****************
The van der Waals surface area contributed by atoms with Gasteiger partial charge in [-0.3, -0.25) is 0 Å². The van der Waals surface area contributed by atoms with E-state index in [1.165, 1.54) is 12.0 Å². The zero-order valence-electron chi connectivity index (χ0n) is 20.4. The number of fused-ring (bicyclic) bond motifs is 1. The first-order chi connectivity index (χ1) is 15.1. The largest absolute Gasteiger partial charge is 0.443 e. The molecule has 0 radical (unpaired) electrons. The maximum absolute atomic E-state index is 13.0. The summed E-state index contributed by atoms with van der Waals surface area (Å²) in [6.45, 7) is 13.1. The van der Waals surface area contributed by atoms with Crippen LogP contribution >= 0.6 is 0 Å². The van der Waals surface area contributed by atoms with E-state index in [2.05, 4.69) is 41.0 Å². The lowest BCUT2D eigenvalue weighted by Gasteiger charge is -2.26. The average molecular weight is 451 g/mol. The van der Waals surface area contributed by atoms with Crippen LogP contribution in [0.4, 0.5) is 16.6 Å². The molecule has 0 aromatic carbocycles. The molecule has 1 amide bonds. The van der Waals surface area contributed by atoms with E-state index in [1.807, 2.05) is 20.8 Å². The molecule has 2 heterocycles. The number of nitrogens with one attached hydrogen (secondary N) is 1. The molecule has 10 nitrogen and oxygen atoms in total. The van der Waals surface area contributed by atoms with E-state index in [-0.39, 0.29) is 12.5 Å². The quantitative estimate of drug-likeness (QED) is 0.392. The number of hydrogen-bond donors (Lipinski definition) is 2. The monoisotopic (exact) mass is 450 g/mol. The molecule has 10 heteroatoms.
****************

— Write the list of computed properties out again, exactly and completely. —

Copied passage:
The van der Waals surface area contributed by atoms with Gasteiger partial charge in [-0.3, -0.25) is 0 Å². The van der Waals surface area contributed by atoms with E-state index in [1.165, 1.54) is 12.0 Å². The zero-order valence-electron chi connectivity index (χ0n) is 20.4. The number of fused-ring (bicyclic) bond motifs is 1. The first-order chi connectivity index (χ1) is 15.1. The largest absolute Gasteiger partial charge is 0.443 e. The molecule has 0 radical (unpaired) electrons. The maximum absolute atomic E-state index is 13.0. The summed E-state index contributed by atoms with van der Waals surface area (Å²) in [6.45, 7) is 13.1. The van der Waals surface area contributed by atoms with Crippen LogP contribution >= 0.6 is 0 Å². The van der Waals surface area contributed by atoms with E-state index in [2.05, 4.69) is 41.0 Å². The lowest BCUT2D eigenvalue weighted by Gasteiger charge is -2.26. The average molecular weight is 451 g/mol. The van der Waals surface area contributed by atoms with Crippen LogP contribution in [0.4, 0.5) is 16.6 Å². The molecule has 0 aromatic carbocycles. The molecule has 1 amide bonds. The van der Waals surface area contributed by atoms with E-state index in [1.807, 2.05) is 20.8 Å². The molecule has 2 heterocycles. The number of nitrogens with one attached hydrogen (secondary N) is 1. The molecule has 10 nitrogen and oxygen atoms in total. The van der Waals surface area contributed by atoms with E-state index in [-0.39, 0.29) is 12.5 Å². The quantitative estimate of drug-likeness (QED) is 0.392. The number of hydrogen-bond donors (Lipinski definition) is 2. The monoisotopic (exact) mass is 450 g/mol. The molecule has 10 heteroatoms.